Date: 10th April 2012 at 2:58pm
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For months Formula One boss Bernie Ecclestone has attempted to play down fears over the future of the Bahrain Grand Prix.

With the race edging nearer, Ecclestone has remained defiant in his stance to continue ahead with the Bahrain Grand Prix, telling the BBC on Tuesday: ‘None of the teams have expressed any concern to me.’

That would appear to be in contradiction to the rumblings in the media that perhaps all the teams or drivers are not happy with the current situation in the region and are wondering if the event should be cancelled for a second season running.

The 2011 Formula One World Championship was set to hold its curtain raiser in Bahrain, but after political unrest in the country and surrounding regions, the event was initially postponed before being dropped.

A year on and Formula One is scheduled to return later this month, following on from this weekends Chinese Grand Prix, despite pressure from human rights campaigners and politicians in the United Kingdom to not hold the event over the past few months.

Members of the House of Lords have expressed their desire to see the Formula One race cancelled for a second year a couple of months ago and with tensions still high in the country, the vice president for Bahrain Center for Human Rights Nabeel Rajab has previously told a Arabian Business website that they would be calling for a boycott.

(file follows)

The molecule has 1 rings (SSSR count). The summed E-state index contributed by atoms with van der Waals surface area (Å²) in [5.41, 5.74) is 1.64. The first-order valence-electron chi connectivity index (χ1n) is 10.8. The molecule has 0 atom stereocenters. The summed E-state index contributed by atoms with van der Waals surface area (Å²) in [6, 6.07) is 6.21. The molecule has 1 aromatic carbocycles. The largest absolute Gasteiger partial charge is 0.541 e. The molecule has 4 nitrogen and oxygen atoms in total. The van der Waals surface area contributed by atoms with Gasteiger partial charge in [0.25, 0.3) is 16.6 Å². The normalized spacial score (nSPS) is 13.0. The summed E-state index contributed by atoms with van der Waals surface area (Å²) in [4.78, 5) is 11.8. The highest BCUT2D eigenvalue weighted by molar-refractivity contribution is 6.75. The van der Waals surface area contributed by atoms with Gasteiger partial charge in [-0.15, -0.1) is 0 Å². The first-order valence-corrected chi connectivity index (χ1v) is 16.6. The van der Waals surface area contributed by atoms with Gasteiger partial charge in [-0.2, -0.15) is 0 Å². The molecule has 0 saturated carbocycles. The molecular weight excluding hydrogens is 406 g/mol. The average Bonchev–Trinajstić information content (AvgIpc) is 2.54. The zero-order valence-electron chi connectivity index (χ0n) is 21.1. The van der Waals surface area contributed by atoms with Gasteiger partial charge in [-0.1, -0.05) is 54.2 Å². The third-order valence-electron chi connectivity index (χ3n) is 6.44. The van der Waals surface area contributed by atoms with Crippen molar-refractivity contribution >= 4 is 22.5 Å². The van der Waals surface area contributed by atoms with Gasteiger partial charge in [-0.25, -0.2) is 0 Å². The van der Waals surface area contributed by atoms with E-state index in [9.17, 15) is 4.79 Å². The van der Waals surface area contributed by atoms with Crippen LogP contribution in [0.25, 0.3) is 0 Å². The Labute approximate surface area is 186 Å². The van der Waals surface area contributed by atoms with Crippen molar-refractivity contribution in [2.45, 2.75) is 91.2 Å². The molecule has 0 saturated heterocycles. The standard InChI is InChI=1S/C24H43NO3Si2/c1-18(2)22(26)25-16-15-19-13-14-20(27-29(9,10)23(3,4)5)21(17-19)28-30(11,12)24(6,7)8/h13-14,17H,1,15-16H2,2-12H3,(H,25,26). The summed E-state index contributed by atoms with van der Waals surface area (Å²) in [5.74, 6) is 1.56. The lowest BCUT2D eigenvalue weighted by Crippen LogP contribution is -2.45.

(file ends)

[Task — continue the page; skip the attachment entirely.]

A couple of weeks ago, Ecclestone and a number of team principals met with Bahrain International Circuit chief executive Sheikh Salman bin Isa al-Khalifa and chairman Zayed R Alzayanifor for a lunch at the Royal Automobile Club on Pall Mall and after the meeting Ecclestone once again reiterated that he had no concerns over the race.

But that has.t appeased the concerns of everyone in Formula One.

1996 Formula One World Champion and now pundit for Sky Sports Damon Hill told the Guardian newspaper: ‘Looking at it today you’d have to say that [the race] could be creating more problems than it’s solving.

‘The protests have not abated and may even have become more determined and calculated. It is a worrying state of affairs.’


In February there were violent clashes around the Bahrain capital of Manama to mark the first anniversary of pro-democracy protests.

Protesters threw petrol bombs and stones at the police, who used rubber bullets and tear gas to try and disperse the groups, while there have also been reports of violent attacks on the public.

Hill continued: ‘conditions do not seem to have improved, judging by the reports in our European newspapers, social media and on Al Jazeera TV.

‘The recent meeting to garner support for the race as a unifying event was troubling insofar as it tried to represent the rioting in Bahrain as the result of bad press reporting and as a ‘youth’ issue.

‘Promoting the race as ‘Uniting Bahrain’, whilst a laudable ambition, might be elevating F1 beyond even its own prodigious powers.’